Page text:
All learning can be reduced to just one simple function; pattern recognition. That goes for both humans, and machines. Artificial intelligence (AI), or machine-learning, is simply a class of algorithm (neural networks) that allows computers to recognize repetitive patterns within a given data-set. Learning a language, learning to count, learning mathematics, learning how to drive, and learning how the stock market works are all dependent on the ability to recognize repetitive patterns.

As our subscribers know, our working hypothesis is that the most enduring and repetitive patterns that occur in the stock market are associated with investor (human) emotions. The stock market, while having some connection to the economy, is not the economy. The stock market is the manifestation of the most powerful human emotion — fear; fear of losing, and fear of losing-out (better known as greed). That has been true since before we came down out of the trees.

What about the fact that, at present, machine-trading (robo-trading) accounts for 70% of trading in the stock market? Doesn’t that disconnect today’s market from human emotion? Doesn’t that psychologically sterilize the market? One would assume so, but the reality is that the machines learned to trade by studying historical patterns which were created by emotional, carbon-based traders. The machines, therefore, trade just like their human teachers, only faster. Fear and greed remain at the heart of the market. That is why we spend our time searching for and analyzing these patterns.

One of the patterns that we have been following for a couple of years now, is the similarity between the tech rally of the late 1990’s-2000, and today’s decades-long bull market. First, there is the similarity between how the SPX and the dollar traded then and now (chart below).

Second, there is the similarity between the late-stage trading of the tech rally, which starts at the double-bottom of 1998 (blue rectangle on chart above), and today’s trading, starting at the double-bottom of 2015–2016 (charts below).

Notice in the charts above, that during both markets, the price-earnings ratio (PE) for the S&P 500 drops during the C2 correction, recovers during the R3 rally, and then drops again during the C3 correction.

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Please see Thursday’s Update for our note on the AAII sentiment survey.

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The put-to-call ratio continues to carve out a bullish (up-spike) pattern (chart below).

The chart below shows that the SPX is forming a bull pattern (blue arrows) in the AAII investor survey, and Rydex asset allocation indicators.

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This past week, the SPX was turned back at the 62% Fibonacci retrace line (2743) but found support at the 50% retrace line (2703). On balance, the technical indicators are bullish, which makes it probable that the SPX will move above the 2743 resistance and make an attempt at the upper trend-line in the 2775 area (chart below).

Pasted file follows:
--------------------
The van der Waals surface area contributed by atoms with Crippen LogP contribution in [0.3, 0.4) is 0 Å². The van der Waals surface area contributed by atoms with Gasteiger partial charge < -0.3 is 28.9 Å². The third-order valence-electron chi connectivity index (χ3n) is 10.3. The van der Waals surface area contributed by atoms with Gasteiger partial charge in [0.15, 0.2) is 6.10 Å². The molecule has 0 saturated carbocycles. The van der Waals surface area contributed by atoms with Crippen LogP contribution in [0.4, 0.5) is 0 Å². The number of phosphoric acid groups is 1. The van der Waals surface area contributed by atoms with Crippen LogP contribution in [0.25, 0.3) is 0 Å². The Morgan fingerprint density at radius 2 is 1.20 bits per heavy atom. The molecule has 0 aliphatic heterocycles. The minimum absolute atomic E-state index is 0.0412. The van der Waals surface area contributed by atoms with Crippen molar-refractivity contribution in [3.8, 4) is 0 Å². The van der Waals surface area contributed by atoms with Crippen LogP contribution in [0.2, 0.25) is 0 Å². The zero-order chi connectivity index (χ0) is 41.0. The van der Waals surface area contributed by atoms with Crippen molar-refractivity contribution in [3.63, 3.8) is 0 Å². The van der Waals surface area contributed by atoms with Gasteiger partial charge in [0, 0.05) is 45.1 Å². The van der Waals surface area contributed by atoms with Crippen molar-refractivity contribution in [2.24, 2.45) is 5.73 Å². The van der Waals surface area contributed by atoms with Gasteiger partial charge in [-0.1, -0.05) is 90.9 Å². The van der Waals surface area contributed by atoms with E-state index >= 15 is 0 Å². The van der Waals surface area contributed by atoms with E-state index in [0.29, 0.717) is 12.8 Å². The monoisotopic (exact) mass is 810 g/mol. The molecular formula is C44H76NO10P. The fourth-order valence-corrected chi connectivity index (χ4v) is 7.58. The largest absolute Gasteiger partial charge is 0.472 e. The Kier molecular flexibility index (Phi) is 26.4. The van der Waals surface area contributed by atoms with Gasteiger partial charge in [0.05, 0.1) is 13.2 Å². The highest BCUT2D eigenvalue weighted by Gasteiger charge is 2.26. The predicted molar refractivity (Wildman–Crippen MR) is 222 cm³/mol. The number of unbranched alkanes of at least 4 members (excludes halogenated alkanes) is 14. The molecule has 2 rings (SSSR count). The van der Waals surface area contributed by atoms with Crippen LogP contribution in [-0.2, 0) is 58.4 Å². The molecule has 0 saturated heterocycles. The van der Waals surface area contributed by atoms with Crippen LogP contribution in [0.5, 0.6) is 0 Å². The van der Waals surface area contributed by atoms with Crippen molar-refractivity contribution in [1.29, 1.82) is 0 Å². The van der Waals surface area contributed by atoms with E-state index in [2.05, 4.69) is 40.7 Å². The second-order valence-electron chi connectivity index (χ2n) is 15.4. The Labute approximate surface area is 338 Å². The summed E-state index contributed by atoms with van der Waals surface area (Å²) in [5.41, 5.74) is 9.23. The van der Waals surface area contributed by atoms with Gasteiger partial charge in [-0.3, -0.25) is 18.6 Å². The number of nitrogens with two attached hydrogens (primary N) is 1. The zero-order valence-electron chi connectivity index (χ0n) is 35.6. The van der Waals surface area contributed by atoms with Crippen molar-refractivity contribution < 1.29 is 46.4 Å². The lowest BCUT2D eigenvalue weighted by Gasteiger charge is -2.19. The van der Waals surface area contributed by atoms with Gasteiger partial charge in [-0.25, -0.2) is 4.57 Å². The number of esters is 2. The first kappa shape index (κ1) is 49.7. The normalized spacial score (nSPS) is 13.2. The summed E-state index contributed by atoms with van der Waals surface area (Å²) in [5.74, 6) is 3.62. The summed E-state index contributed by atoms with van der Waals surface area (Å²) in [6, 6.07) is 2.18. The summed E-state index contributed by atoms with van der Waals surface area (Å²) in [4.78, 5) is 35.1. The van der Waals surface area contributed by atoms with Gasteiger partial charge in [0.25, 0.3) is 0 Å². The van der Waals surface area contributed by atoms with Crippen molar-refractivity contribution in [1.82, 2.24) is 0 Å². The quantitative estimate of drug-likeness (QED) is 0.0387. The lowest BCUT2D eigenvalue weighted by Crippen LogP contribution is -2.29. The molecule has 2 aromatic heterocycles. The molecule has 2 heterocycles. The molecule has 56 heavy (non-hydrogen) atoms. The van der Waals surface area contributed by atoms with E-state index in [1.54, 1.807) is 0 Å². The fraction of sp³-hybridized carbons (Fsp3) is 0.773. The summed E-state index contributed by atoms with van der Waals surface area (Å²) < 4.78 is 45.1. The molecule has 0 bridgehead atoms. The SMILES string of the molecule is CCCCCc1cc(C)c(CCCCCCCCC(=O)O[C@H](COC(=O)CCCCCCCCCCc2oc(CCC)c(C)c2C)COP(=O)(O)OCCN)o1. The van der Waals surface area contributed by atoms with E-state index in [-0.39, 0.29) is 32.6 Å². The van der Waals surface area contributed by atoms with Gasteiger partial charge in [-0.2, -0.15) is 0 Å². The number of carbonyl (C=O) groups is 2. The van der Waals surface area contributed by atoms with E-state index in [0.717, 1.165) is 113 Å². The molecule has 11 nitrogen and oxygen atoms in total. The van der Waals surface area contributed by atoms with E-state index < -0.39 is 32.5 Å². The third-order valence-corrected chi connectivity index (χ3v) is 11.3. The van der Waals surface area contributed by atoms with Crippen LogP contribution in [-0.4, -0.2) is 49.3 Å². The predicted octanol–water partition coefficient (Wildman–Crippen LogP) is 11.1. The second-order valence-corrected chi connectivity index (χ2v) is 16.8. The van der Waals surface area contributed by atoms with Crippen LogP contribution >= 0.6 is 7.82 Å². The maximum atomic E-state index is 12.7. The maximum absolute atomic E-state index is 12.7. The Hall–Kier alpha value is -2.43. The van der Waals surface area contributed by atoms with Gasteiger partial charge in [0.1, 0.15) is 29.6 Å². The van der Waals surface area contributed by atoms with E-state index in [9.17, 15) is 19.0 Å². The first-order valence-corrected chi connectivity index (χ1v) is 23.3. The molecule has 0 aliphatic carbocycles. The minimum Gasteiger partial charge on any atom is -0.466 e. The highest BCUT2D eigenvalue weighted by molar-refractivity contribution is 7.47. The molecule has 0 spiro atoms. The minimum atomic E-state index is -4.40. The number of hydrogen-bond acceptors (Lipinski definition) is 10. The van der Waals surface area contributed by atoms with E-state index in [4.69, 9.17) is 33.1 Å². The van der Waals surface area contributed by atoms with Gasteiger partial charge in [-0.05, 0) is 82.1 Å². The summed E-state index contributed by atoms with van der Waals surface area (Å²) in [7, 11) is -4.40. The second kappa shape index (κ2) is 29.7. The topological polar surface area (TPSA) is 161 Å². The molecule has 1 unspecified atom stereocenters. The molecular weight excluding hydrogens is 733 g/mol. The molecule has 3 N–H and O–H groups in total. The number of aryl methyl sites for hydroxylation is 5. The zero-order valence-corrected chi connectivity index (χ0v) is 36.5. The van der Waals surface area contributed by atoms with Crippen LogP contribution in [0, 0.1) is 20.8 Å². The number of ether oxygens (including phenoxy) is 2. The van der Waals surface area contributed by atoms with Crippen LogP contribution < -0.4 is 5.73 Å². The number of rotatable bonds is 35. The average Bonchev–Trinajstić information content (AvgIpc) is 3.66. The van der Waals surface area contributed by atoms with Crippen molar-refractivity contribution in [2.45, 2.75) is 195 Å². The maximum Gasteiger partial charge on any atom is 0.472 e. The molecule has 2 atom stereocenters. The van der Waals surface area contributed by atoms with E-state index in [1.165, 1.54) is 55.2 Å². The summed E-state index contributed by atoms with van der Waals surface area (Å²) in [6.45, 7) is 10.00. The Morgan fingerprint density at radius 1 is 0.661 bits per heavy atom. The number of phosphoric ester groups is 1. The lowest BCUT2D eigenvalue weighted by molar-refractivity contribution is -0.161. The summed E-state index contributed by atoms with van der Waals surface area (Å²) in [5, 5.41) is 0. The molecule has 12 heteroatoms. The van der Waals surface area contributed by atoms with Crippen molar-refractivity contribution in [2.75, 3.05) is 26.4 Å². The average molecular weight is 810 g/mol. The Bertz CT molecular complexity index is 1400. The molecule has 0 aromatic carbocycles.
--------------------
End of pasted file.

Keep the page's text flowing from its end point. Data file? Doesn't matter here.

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The long-term technical picture of gold continues to look weak; the RSI has broken below the lower trend-line; the MACD has made a bear cross-over; the ADX bull momentum continues dropping; only the stochastic is approaching over-sold levels, which makes it weakly bullish (chart below).

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Gold has re-established its normal positive correlation with TIP (inflation expectations) and looks set to follow the ETF lower, like it did in the fall of 2016 (chart below).

Gold continues to trade inversely to the USD/JPY FOREX pair, and even though the stochastic of the pair is approaching over-bought, there is still upside technical space to move higher (gold lower). (chart below).

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Despite all the evidence of price pressure on gold presented above, there is one line of evidence that is pointing strongly to a rally in gold. The commitments of futures traders show that the large speculators (money managers) are long only 18K contracts, compared to long 200K contracts just three-months ago. And the swap dealers (the experts in the gold market) are long 22K contracts, compared to short 40K contracts three-months ago. As is obvious on the chart below, gold usually rallies when money managers are minimally long, and swap dealers are maximally long. As such, we have to expect at least a bounce in the price of gold, even if longer-term the gold price continues to be under pressure (chart below).

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ANG Traders makes no guarantees concerning the profitability of our trades. Our trade notification service is not intended as investment advice in any way. It is simply providing information about the trades we ourselves are executing. Always consult a registered advisor for assistance with your investments. ANG Traders assumes no liability for any losses that may arise from replicating our trades.

Forty years of private equity trading, and still learning.